stew meat, chicken, or fish — I used .5 lb stew meat for this specific recipe
dates (khorma) –Optional
1 small onion
Rinse and wash your rice then soak it in water (add salt as well). If you plan on using dates wash the dates and take out the seeds from the centers. If you plan on using raisins wash them too.
Cut up the onion. Cut up your meat if its not already cut into pieces. Add some oil in a pot (set temperature of burner to medium) and fry the onions until they begin turning a golden color. Add the meat and stir. After a few minutes add salt, pepper, and turmeric to the meat and stir the contents. Add about 1 cup of water to the meat and cover the pot with a lid and allow the meat to cook for 35-45 minutes on medium heat.
Once the meat is ready set the meat aside and strain a bit of the stock. Add a small amount of saffron to the stock and oil if needed then set aside. Then break up the Reshteh Poloee into smaller pieces (not too small and not too long).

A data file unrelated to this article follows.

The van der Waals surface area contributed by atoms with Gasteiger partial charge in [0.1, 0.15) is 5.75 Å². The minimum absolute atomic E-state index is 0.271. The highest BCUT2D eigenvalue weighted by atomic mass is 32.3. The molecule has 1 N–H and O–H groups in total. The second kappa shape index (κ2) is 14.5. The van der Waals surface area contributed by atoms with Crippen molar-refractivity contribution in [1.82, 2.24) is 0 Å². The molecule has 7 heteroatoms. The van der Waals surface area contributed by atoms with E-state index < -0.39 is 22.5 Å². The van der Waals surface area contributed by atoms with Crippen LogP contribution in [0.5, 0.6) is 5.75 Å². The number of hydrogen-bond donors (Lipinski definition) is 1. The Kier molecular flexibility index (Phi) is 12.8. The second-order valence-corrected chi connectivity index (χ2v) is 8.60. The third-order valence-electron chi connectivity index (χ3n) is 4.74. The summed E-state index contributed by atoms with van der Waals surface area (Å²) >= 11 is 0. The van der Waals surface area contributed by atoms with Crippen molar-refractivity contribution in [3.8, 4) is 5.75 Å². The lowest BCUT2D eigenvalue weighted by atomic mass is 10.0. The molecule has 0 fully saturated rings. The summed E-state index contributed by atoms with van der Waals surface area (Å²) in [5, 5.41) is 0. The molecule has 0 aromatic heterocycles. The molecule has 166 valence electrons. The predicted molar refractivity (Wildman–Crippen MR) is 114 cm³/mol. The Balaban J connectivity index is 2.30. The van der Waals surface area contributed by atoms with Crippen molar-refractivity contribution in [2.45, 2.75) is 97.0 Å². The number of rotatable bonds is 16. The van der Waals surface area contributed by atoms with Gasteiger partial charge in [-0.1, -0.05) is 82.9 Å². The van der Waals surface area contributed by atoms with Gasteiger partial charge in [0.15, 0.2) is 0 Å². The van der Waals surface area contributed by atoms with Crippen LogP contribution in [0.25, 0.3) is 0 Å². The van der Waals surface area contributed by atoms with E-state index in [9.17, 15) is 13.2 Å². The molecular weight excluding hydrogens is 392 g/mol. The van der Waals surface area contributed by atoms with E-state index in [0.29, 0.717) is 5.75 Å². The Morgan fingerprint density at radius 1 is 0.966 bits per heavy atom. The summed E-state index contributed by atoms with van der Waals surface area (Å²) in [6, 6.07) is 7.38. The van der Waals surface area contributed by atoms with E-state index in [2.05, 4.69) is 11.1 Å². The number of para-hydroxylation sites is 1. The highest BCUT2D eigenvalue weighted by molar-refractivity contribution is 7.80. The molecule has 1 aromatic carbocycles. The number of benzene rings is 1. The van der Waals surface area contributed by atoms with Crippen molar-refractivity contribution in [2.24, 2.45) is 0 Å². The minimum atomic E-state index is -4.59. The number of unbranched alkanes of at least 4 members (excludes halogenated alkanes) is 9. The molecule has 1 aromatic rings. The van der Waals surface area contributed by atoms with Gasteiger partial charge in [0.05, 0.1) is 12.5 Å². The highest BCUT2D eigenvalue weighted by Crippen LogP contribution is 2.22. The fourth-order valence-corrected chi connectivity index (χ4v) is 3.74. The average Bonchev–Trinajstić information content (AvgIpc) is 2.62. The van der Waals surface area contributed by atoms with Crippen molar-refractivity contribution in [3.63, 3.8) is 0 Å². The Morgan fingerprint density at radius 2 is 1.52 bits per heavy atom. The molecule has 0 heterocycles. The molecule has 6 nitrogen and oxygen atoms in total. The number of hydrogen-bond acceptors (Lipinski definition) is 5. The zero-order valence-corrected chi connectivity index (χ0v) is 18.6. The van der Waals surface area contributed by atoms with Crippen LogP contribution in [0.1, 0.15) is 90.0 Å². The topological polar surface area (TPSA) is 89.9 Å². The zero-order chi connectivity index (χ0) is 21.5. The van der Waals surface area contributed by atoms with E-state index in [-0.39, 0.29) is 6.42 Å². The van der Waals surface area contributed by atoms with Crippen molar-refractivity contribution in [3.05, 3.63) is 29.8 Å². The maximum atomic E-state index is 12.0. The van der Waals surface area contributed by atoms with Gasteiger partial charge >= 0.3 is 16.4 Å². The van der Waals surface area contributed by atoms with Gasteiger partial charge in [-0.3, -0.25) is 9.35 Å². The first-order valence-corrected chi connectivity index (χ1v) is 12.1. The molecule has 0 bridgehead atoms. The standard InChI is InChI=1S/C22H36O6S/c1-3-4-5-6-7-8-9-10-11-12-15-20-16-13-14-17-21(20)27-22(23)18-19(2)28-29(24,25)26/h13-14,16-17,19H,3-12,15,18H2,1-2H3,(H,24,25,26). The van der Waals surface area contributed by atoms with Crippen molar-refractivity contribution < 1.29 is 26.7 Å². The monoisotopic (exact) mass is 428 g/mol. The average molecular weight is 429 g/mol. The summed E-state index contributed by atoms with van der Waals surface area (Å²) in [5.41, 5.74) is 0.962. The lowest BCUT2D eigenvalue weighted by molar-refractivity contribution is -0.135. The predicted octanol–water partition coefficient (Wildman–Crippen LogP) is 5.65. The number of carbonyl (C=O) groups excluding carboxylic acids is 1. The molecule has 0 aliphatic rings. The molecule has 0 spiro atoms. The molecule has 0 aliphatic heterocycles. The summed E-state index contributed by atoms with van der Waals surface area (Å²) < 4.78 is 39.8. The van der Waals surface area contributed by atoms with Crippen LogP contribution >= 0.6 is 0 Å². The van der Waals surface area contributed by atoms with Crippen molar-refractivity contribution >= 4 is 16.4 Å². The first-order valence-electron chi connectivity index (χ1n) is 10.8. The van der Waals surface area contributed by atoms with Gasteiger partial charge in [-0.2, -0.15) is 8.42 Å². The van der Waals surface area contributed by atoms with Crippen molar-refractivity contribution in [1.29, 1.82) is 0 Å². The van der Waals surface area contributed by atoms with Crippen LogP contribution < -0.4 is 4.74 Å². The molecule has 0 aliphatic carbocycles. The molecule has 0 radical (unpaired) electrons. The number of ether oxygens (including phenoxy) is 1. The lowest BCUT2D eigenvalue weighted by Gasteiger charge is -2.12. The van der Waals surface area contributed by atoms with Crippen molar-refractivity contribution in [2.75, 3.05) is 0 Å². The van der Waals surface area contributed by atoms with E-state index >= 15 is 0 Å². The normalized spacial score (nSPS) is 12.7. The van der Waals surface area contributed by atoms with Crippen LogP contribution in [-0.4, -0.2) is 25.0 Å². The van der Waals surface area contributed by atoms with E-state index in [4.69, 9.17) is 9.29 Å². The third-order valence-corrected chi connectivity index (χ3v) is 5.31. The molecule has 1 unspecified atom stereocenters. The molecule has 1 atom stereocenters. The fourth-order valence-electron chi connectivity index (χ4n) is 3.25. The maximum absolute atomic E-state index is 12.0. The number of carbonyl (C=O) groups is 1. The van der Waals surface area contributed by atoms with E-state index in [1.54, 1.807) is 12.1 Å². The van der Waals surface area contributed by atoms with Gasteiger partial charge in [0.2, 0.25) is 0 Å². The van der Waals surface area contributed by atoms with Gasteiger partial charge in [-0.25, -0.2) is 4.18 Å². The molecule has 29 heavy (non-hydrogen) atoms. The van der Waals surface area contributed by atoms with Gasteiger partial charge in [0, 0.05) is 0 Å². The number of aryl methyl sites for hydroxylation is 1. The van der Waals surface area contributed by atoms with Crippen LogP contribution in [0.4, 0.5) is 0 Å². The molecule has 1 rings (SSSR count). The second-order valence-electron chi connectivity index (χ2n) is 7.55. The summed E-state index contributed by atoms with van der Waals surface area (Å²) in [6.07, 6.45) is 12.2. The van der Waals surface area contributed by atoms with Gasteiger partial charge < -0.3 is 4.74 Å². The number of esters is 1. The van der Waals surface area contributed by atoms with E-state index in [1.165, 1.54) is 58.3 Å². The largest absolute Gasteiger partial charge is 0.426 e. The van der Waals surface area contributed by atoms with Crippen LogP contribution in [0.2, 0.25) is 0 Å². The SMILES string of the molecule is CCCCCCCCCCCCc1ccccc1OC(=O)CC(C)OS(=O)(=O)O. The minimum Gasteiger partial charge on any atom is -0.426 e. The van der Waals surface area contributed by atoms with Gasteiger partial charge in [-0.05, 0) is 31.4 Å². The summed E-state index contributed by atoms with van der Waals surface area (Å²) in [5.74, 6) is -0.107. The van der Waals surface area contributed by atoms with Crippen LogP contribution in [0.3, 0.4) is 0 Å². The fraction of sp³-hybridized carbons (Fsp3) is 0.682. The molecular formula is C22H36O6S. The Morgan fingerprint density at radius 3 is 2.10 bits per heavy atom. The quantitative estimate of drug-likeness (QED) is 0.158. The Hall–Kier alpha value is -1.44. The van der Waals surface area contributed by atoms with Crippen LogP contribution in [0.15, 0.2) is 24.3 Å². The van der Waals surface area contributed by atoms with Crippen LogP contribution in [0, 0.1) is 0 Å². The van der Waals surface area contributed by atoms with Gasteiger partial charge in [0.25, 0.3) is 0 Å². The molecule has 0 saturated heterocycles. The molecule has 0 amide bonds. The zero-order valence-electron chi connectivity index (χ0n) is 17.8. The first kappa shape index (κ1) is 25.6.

Fill up a large pot halfway with water and place it on the stove (high heat). Once the water comes to a boil add the rice and salt water to the pot. Allow the rice to begin coming to a boil and then add the reshteh into the pot. You want to allow the reshteh to soften a bit. Once the contents in the pot begin coming to a boil again you want to use a strainer to empty the rice and reshteh. Add some oil and water to the pot and place it back on the burner (the heat is still on high).
Note: some people don’t place the pot back on the burner until they have returned the contents to the pot. If that is the case you will place the lid on the pot and allow steam to gather before placing a towel or cloth (damee) on the lid of the pot and allowing the polo to steam.
Add half the Reshteh Polo to the pot and then add the meat, raisins (optional), and dates (optional). Afterwards add the remaining Reshteh Polo on top of the meat and other contents. Pour the stock over the Reshteh Polo. Cover the lid of the pot with a cloth or towel and place on the pot. Once steam begins escaping from the sides of the lid take the temperature down to low and allow the Reshteh Polo to cook an additional 40 min. - 1 hour.
When you are ready to serve mix some saffron with hot water and add some of the Reshteh Polo to it. Once you have all the Reshteh Polo in a serving platter you can add the saffron rice on top of the dish.